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Thread: B/W Film Advice.

  1. #1

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    B/W Film Advice.

    I never really ever shoot black and white so I thought that I'd like to give it a try. I don't have a darkroom but plan to mail out the box when done shooting. I like to take 'nature' shots mainly with my colour film but with black and white I may try some portraitures for a change too. I don't have a clue about the advantages/disadvantages of any particular film. Two I am looking at that are available are Ilford Hp5 and Kodak T-Max. I'll say again I don't have a clue.
    Another big factor is that b/w film is a *bit* cheaper and then with some of the money I save I can get some coloured filters and play around with it.

  2. #2
    おせわに なります! Andrew O'Neill's Avatar
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    Re: B/W Film Advice.

    Developing black and white film is easy and requires very little equipment. Are you planning on using sheet film? You would save yourself a wack of money if you do it yourself rather than sending it out. You really should be in control of exposure AND development.
    Pick one film/developer combination and stick with it until you know them in and out. Both films you mention are great films, although if you are just starting with B/W I would recommend HP5...it's a more forgiving, traditional film.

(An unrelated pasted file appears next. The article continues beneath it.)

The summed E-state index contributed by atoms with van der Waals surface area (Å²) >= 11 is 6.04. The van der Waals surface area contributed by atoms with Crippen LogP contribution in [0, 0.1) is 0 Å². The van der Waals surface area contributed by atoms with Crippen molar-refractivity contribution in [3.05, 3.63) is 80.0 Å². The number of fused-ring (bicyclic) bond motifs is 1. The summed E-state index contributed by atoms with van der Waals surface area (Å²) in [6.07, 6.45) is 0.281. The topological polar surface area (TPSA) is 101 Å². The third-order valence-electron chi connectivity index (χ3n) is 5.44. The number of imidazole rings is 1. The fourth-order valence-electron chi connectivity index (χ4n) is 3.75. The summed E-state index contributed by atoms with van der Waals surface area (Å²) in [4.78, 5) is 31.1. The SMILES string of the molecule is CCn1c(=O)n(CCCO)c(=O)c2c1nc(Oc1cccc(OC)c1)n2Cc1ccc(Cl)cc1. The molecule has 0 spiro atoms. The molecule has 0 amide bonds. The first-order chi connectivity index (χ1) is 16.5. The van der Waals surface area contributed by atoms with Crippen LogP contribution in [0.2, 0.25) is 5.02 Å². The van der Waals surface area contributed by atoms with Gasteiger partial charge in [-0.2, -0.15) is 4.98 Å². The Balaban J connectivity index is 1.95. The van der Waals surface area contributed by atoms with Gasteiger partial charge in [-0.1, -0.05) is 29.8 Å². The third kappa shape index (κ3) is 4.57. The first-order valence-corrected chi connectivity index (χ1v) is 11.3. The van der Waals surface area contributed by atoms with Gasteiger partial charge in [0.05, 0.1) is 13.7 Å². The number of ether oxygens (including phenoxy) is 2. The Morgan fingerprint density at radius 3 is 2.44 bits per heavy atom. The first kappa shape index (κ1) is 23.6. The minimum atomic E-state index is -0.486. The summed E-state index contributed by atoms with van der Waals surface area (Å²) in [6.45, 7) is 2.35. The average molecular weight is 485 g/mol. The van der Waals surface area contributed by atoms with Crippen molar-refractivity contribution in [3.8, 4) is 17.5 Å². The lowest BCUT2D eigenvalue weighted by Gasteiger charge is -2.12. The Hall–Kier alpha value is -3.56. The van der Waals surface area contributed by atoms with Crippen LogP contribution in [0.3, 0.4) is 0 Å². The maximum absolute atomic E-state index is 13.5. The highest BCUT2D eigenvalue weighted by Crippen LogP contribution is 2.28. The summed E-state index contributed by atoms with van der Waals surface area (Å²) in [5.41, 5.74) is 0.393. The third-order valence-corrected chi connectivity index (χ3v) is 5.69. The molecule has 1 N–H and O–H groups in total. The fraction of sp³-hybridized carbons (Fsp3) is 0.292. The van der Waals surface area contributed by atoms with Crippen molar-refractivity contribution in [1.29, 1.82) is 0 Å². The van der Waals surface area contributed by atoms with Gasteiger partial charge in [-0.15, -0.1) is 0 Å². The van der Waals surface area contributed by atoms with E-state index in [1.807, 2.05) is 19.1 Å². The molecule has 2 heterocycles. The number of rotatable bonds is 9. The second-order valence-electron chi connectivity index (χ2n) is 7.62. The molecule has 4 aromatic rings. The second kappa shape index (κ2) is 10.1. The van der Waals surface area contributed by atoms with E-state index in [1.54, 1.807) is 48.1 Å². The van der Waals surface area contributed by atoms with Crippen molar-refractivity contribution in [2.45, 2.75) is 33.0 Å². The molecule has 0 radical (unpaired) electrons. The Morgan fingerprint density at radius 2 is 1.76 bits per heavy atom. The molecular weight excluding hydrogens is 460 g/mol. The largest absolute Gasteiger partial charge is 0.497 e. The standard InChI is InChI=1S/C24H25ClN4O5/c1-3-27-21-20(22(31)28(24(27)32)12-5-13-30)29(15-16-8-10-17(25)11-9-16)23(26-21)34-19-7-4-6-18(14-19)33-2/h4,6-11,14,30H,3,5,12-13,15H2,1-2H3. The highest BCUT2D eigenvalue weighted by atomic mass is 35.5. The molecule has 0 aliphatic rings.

3. #3

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    Re: B/W Film Advice.

    Though that is just the thing. Currently we don't have any room anywhere for having a darkroom. Maybe in a few years after I move... but not feasible right at the moment. But thanks for the advice, I'll remember it for sure.

  4. #4
    おせわに なります! Andrew O'Neill's Avatar
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    Re: B/W Film Advice.

    It sucks not having a darkroom...but you don't really need one. I know a guy who develops 8x10 film and contact prints it in his bathroom...or was it his laundry room?

  5. #5

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    Re: B/W Film Advice.

    Using Unicolor, Beseler, BTZS, and Jobo rotary drums only require total darkness while loading the film. Afterwards, the development can be done in daylight on a countertop. You are in control of the development process as Andrew recommended then a scanner and Photo Shop will eliminate the darkroom requirement.

  6. #6

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    Re: B/W Film Advice.